两人现在住的组屋建于二战后的1948年至1951年之间,最大特色是漂亮的圆筒型螺旋梯。四层楼的组屋没有电梯设备,而这样的“步上式”组屋(walk-up apartment,即无电梯的低层住屋)正好抓住他们的心。


自拿主意 不用设计师





粉红厨房 男屋主的地盘













郑文琪的收藏品之中,有一部分是从小时候收到现在,像童年用的Little Twin Stars(双子星小天使)迷你塑料柜现在用来装发饰,小女生的甜美情怀在她成为女人之后,仍然小心保留。
















Friday, March 19, 2010

Yeo Hiap Seng & The Tiong Bahru Connection

I chanced upon a book about the Yeo Hiap Seng family when I was at the POPULAR bookstore this afternoon.

Two reasons why the book attracted my attention was (1) I think I sold a unit in Tiong Bahru which the Yeo family lived in before and (2) I worked at Yeo Hiap Seng for a good 3 years before I became a realtor.

The book contains some pictures of their first factory at the junction of Havelock Road and Outram Road. 

I suspect the location could be the open landscape garden in front of where Isetan used to be or where Tiananmen nightclub is standing now.

Anyway, when I got back home, I noticed Asiaone had posted a story about the Yeo Hiap Seng family and I decided to repost it here as this family were once Tiong Bahru residents too.

Here's the story :

Fri, Mar 19, 2010
The New Paper
By Zaihan Mohamed Yusof

'Security guards didn't recognise he was Big Boss'

(Above: Even the towkay of Yeo Hiap Seng, Mr Yeo Thian In, needed security passes to enter the soy sauce factory. The pass on the left was issued in 1974, while the one on the right, in 1983.)

HE may have been the boss of what is known today as the multi-million dollar company recognised internationally for its beverages, canned foods and instant noodles.

But Mr Yeo Thian In, the man behind Yeo Hiap Seng (YHS), or Yeo's as it's commonly known, used to insist that he, like any other employee, should have a pass identifying him as a staff at YHS.

The humble 'towkay' (boss) sometimes preferred to cycle or walk home rather than being driven by the chauffeur.

And to this day people still refer to him Mr Yeo Hiap Seng, even though it's not his real name.

The familiar, home-grown brand started humbly as a Singapore factory making soya sauce in 1938.

While the brand is famous, the man behind it is much less so, said his youngest son Alfred Yeo.

But a book published this year, The Soy Sauce Towkay, may change that.

It pays tribute to the YHS founder, as a Christian businessman, a father and brother to many who respected him.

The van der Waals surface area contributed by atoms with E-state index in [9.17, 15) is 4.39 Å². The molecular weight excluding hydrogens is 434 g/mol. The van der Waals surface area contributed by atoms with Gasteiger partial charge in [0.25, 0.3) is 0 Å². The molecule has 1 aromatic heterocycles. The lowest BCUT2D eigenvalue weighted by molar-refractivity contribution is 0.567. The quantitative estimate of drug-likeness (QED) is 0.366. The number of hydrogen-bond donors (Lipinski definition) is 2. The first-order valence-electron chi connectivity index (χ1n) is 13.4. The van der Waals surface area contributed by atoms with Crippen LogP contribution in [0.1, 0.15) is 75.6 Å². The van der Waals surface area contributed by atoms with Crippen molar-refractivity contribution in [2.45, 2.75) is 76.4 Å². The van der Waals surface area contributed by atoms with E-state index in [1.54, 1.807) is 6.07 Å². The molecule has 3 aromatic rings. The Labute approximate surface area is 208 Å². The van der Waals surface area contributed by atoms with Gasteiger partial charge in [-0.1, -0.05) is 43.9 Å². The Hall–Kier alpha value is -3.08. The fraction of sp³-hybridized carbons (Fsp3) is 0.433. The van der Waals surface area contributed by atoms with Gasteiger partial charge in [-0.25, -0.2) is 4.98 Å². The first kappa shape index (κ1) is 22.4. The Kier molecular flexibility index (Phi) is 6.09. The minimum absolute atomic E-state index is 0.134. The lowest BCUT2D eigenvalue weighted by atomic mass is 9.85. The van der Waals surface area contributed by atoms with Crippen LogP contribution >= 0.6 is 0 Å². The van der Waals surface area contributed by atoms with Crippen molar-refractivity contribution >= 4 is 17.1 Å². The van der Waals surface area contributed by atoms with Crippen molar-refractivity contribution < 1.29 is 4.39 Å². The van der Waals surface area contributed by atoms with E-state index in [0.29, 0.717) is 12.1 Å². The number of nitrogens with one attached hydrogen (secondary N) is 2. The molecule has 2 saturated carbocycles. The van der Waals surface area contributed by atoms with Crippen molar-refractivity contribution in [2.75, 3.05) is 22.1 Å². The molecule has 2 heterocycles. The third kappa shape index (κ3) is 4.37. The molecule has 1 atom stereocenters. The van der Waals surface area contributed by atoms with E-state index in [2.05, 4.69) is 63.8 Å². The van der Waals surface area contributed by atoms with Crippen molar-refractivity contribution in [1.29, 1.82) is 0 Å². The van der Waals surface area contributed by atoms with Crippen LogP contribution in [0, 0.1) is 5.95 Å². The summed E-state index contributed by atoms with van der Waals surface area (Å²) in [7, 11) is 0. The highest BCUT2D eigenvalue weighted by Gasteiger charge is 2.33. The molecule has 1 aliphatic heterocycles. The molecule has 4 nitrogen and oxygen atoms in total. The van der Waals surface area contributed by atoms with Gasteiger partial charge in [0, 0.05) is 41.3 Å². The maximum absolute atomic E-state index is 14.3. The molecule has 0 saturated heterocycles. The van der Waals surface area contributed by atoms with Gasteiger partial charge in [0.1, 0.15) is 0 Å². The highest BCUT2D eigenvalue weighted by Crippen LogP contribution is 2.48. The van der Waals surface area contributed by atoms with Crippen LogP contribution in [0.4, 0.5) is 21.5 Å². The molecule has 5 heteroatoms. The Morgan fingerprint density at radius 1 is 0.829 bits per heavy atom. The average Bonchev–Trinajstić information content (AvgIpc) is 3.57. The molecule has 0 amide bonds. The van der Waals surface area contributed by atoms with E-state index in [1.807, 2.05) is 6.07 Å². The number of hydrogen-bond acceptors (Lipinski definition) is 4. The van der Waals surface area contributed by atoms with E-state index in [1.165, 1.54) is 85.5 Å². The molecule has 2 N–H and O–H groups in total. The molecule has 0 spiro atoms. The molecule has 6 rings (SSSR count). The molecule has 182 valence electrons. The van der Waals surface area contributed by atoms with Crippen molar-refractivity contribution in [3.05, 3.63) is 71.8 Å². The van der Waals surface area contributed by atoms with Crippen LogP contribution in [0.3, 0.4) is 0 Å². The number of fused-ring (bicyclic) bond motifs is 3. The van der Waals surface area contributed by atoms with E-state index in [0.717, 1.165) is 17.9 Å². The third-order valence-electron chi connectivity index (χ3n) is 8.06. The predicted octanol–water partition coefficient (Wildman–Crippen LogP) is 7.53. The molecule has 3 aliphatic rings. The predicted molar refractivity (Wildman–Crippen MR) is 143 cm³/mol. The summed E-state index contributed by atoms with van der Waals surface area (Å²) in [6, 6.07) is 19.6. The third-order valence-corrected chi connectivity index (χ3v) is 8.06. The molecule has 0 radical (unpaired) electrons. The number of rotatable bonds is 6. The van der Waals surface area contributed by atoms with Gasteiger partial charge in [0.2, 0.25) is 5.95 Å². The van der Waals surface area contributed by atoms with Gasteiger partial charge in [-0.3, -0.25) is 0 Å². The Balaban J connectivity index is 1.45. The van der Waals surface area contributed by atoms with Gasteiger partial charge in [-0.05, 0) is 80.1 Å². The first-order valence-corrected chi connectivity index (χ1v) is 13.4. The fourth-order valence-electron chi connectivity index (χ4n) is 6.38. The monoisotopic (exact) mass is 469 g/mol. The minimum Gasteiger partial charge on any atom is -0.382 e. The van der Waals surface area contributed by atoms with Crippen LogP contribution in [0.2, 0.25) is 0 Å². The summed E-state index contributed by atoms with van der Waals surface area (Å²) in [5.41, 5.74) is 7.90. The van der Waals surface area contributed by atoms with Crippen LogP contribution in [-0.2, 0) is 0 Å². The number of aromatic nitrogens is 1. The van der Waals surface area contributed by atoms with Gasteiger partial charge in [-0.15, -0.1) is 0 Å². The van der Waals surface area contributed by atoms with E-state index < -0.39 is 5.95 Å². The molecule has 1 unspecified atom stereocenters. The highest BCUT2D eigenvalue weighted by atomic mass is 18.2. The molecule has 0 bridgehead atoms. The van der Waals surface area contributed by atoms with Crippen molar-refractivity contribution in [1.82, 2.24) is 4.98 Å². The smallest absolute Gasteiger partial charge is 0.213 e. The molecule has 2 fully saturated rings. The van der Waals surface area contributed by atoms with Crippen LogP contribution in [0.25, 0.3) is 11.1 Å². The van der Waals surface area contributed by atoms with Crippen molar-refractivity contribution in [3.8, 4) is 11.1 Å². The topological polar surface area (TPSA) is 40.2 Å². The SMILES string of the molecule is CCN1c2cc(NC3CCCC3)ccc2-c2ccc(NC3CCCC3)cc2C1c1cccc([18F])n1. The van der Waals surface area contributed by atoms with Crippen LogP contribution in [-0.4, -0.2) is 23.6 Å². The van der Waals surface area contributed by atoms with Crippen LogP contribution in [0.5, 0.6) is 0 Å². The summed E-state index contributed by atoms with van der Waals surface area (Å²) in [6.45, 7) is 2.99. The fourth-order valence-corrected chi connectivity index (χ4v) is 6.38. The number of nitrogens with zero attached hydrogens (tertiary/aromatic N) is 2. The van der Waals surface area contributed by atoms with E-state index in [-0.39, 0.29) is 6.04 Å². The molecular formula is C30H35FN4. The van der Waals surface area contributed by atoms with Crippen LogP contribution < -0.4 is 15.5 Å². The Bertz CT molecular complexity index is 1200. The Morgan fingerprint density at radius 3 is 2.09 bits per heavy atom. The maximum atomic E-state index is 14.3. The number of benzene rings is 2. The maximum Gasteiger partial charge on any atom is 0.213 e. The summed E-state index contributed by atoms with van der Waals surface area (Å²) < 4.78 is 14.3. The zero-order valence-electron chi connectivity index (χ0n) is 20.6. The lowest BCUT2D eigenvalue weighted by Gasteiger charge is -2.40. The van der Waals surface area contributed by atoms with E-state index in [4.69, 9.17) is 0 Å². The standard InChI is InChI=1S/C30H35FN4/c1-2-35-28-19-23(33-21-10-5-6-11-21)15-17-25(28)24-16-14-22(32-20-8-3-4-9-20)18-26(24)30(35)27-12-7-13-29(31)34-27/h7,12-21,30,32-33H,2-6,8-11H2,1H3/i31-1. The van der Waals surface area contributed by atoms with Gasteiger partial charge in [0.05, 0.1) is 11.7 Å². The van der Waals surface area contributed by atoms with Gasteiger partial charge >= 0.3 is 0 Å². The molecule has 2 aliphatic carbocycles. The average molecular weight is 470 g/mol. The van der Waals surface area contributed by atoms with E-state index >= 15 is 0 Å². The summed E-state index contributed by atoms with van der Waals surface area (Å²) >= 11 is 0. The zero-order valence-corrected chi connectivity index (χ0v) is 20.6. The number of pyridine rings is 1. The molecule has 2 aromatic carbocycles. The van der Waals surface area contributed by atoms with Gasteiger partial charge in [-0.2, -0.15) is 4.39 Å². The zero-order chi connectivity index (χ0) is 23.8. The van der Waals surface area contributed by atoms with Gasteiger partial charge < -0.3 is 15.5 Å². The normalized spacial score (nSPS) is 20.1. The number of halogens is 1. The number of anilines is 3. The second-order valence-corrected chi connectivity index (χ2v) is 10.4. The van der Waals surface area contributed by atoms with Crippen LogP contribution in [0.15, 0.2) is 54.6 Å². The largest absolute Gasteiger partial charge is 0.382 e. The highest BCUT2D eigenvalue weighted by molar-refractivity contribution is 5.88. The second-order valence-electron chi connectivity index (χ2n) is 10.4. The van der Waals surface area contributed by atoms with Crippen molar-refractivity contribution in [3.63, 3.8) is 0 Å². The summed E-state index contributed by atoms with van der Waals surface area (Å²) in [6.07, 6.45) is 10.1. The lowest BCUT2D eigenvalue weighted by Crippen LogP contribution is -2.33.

Said Mr Alfred Yeo, 76: 'One funny misconception is that most people thought the company was named after him. That's not true.'

Hiap Seng soya sauce factory was actually opened in China in 1901, when Alfred's grandfather, Keng Lian, ventured with a partner.

When his partner left the business, the senior Yeo renamed his business Yeo Hiap Seng.

In 1920, Mr Alfred Yeo's father, Thian In, then 22, took over the business.

A few years later, the elder Yeo died, leaving his son Thian In at the helm.

'That was the start of his long and arduous journey towards being a successful businessman,' said Mr Alfred Yeo, a retired pastor.

'He had to support his family (of four brothers and three sisters). He had to make sure they got an education, too.'

The family left China for Singapore in 1938 due to the Japanese threat in China.

He took his four sons with him, while another son and daughter remained in China.

Even to the end, Mr Alfred and his wife Rosie, recalled that his father, who had died in 1985 at age 88, was a physically and mentally strong man.

Hard work, humility and honesty became some of the business beliefs Mr Yeo Thian In impressed upon his brothers and sons, said Mr Alfred Yeo.

In his office, Mr Yeo's desk was similar to his subordinates.

People who came to the office often mistook him for a clerk because he 'had no airs'.

'Working at the soya sauce factory was his whole life,' said his son.

'He didn't distinguish between work and family. He would work for 24 hours a day if he could.'

Yet, Mr Yeo and his brothers had to work doubly hard after their first factory in Outram Road was bombed by Japan in January 1942.